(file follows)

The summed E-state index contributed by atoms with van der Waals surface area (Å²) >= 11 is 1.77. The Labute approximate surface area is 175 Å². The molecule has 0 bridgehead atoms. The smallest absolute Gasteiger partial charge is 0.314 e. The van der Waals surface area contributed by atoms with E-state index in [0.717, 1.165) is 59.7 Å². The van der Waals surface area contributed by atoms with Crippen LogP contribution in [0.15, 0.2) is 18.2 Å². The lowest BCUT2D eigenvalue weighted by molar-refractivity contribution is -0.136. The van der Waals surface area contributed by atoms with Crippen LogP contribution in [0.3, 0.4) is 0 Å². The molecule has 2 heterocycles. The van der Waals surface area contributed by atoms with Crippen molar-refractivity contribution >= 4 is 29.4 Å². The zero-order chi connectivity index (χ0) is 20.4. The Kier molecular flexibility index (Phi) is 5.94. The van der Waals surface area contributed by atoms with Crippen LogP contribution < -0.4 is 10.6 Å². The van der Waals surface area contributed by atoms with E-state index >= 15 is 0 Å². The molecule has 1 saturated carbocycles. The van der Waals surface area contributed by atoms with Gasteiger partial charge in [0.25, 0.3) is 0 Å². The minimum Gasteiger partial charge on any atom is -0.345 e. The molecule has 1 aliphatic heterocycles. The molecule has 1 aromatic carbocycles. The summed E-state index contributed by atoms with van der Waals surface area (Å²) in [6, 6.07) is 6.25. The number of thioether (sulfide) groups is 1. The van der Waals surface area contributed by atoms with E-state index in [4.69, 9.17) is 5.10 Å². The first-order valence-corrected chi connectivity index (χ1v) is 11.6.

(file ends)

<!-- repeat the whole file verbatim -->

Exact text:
The summed E-state index contributed by atoms with van der Waals surface area (Å²) >= 11 is 1.77. The Labute approximate surface area is 175 Å². The molecule has 0 bridgehead atoms. The smallest absolute Gasteiger partial charge is 0.314 e. The van der Waals surface area contributed by atoms with E-state index in [0.717, 1.165) is 59.7 Å². The van der Waals surface area contributed by atoms with Crippen LogP contribution in [0.15, 0.2) is 18.2 Å². The lowest BCUT2D eigenvalue weighted by molar-refractivity contribution is -0.136. The van der Waals surface area contributed by atoms with Crippen LogP contribution in [0.3, 0.4) is 0 Å². The molecule has 2 heterocycles. The van der Waals surface area contributed by atoms with Crippen molar-refractivity contribution >= 4 is 29.4 Å². The zero-order chi connectivity index (χ0) is 20.4. The Kier molecular flexibility index (Phi) is 5.94. The van der Waals surface area contributed by atoms with Crippen LogP contribution < -0.4 is 10.6 Å². The van der Waals surface area contributed by atoms with E-state index >= 15 is 0 Å². The molecule has 1 saturated carbocycles. The van der Waals surface area contributed by atoms with Gasteiger partial charge in [0.25, 0.3) is 0 Å². The minimum Gasteiger partial charge on any atom is -0.345 e. The molecule has 1 aliphatic heterocycles. The molecule has 1 aromatic carbocycles. The summed E-state index contributed by atoms with van der Waals surface area (Å²) in [6, 6.07) is 6.25. The number of thioether (sulfide) groups is 1. The van der Waals surface area contributed by atoms with E-state index in [4.69, 9.17) is 5.10 Å². The first-order valence-corrected chi connectivity index (χ1v) is 11.6.